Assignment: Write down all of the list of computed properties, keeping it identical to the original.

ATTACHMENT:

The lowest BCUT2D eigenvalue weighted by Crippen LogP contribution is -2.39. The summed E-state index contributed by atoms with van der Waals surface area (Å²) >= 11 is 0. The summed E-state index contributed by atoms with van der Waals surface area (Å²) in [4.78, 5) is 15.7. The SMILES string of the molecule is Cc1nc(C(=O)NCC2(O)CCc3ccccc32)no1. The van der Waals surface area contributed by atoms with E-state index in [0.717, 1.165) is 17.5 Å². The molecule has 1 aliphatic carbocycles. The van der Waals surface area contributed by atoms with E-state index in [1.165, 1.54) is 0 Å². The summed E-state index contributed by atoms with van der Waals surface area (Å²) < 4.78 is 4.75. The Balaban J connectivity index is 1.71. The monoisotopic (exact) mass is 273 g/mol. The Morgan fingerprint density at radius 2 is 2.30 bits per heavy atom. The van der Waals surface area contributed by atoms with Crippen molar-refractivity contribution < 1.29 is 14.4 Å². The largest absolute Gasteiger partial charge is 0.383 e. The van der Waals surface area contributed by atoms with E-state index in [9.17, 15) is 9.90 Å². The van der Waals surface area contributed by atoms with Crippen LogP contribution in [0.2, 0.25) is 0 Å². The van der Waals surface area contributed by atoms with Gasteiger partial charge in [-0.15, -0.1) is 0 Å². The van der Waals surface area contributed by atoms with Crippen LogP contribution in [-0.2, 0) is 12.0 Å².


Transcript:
The lowest BCUT2D eigenvalue weighted by Crippen LogP contribution is -2.39. The summed E-state index contributed by atoms with van der Waals surface area (Å²) >= 11 is 0. The summed E-state index contributed by atoms with van der Waals surface area (Å²) in [4.78, 5) is 15.7. The SMILES string of the molecule is Cc1nc(C(=O)NCC2(O)CCc3ccccc32)no1. The van der Waals surface area contributed by atoms with E-state index in [0.717, 1.165) is 17.5 Å². The molecule has 1 aliphatic carbocycles. The van der Waals surface area contributed by atoms with E-state index in [1.165, 1.54) is 0 Å². The summed E-state index contributed by atoms with van der Waals surface area (Å²) < 4.78 is 4.75. The Balaban J connectivity index is 1.71. The monoisotopic (exact) mass is 273 g/mol. The Morgan fingerprint density at radius 2 is 2.30 bits per heavy atom. The van der Waals surface area contributed by atoms with Crippen molar-refractivity contribution < 1.29 is 14.4 Å². The largest absolute Gasteiger partial charge is 0.383 e. The van der Waals surface area contributed by atoms with E-state index in [9.17, 15) is 9.90 Å². The van der Waals surface area contributed by atoms with Crippen LogP contribution in [0.2, 0.25) is 0 Å². The van der Waals surface area contributed by atoms with Gasteiger partial charge in [-0.15, -0.1) is 0 Å². The van der Waals surface area contributed by atoms with Crippen LogP contribution in [-0.2, 0) is 12.0 Å².